It’s widely acknowledged that the British are generally quite lazy when it comes to learning foreign languages. Imperialism is a concept we’d usually associate with politics or economics but, with Brexit now on the horizon, we’re reminded of the way in which the English language has historically dominated Europe, and indeed the world’s linguistic sphere, despite Britain being geographically (and soon to be politically), separate from the rest of the EU.
It seems as though the English language has been a symbol of Britain’s power and affluence ever since the colonial period. The British previously controlled territories in India, the Caribbean archipelago and great swathes of Africa amongst others, and British colonial power reached its apogee under the Treaty of Versailles in 1919, following which it governed a fifth of the world’s population and a quarter of its total land area. Whilst these countries are now officially independent, Britain’s colonial influence somewhat remains, in the sense of the continued use of English in these ex-colonies: a sort of unofficial neo-colonialism.
Britain’s colonial influence somewhat remains, in the sense of the continued use of English in these ex-colonies: a sort of unofficial neo-colonialism
British colonialism is often remembered for bloody events, such as the massacre in Amritsar under the British Raj as a response to the demand for independence. However, the linguistic and cultural trauma suffered by the colonised subject is often forgotten when, in fact, it’s the English language that’s today’s biggest reminder of Britain’s colonial influence, seeing as these countries are now independent. Having lived under the influence of what was taken to be the hegemonic British language and culture, the languages and dialects of the colonised have become unconsciously viewed as inferior to English, an attitude which we still see today, albeit less overtly.
A dominant whitewashed colonial narrative has become engrained in the British psyche. We not only know that most people will understand us when we speak English abroad, but we have grown to expect and, I dare say, even demand it. We need English as the lingua franca, and that’s no bad thing – in fact it’s essential to have a common language to which we can revert when the language barrier is too great. But this has allowed the British to become complacent, safe in the knowledge that we don’t need to learn foreign languages, because the world is replete with Anglophones. Whilst I don’t wish to undermine the importance of a lingua franca, the problem is that the very existence of it serves to exacerbate linguistic imperialism; thus, we find ourselves in a vicious circle.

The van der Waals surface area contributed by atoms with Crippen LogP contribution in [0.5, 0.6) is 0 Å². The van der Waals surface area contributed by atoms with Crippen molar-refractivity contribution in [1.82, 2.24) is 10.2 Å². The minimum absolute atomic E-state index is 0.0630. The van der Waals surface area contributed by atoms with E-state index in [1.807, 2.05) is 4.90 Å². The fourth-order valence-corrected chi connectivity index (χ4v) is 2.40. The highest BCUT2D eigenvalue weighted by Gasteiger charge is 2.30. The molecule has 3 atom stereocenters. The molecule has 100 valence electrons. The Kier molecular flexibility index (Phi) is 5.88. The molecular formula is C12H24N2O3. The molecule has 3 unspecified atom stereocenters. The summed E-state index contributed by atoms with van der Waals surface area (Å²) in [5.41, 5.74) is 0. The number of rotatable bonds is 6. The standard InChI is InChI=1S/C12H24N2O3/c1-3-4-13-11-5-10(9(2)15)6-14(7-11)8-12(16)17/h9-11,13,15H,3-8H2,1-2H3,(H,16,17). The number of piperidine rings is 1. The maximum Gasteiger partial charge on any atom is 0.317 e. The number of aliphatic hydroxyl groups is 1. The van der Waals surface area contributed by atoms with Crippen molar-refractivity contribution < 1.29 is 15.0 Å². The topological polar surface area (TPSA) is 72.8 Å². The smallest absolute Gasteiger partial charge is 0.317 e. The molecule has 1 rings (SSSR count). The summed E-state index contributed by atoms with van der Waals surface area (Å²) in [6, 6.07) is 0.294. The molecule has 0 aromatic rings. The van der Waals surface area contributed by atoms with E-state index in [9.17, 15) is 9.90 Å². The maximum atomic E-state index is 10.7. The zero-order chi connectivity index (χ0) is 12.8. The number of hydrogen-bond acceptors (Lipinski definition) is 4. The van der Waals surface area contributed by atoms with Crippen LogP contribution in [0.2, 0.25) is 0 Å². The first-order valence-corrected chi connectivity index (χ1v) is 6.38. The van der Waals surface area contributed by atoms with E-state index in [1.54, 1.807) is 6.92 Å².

And whilst the media acknowledges the extent of English speakers in the world, all too often it misses the negative knock-on effects. In 2017, The Telegraph published an article entitled: Where to go if you can’t be bothered to learn the language. Therein lies the problem. The British tend to see foreign language learning as an unnecessary chore, rather than an essential means of communication, in the way that the rest of the world sees the English language. And encouraging us to go to countries that have a particularly high percentage of English speakers is not the answer. I refer here to an article from Varsity: Western egocentrism is a tale of two worlds, which argues that ‘the relationship between western media and western reader is self-perpetuating, leading to a bias in reporting’. It seems as though the English language as the language of the coloniser is causing a linguistic hierarchy between coloniser and colonised, in a similar way to how the media tends to focus on events in the Western world. While I don’t wish to see the world within the binary of the East and the West, I would argue that the importance that is placed on the learning of the English language, as a language that’s historically associated with wealth and power, is perpetuating the existence of the concept of the Western world, as separate from the Eastern hemisphere, as is frequently found within colonial discourse.
The British tend to see foreign language learning as an unnecessary chore
In learning another language, we make a statement. By showing people of other countries that we’ve made an effort to learn at least a small part of their language, we’re showing that we’re open to new cultures and are willing to compromise linguistically. Compromise is not something that has typically featured in Britain’s colonial narrative and so it’s our job to try and show that we’re aware of cultural difference. After all, Britain is celebrated for its cosmopolitanism, but how can we be cosmopolitan if we seldom show a willingness to expose ourselves to new linguistic and cultural spheres?
Image by Linus Schutz via Pixabay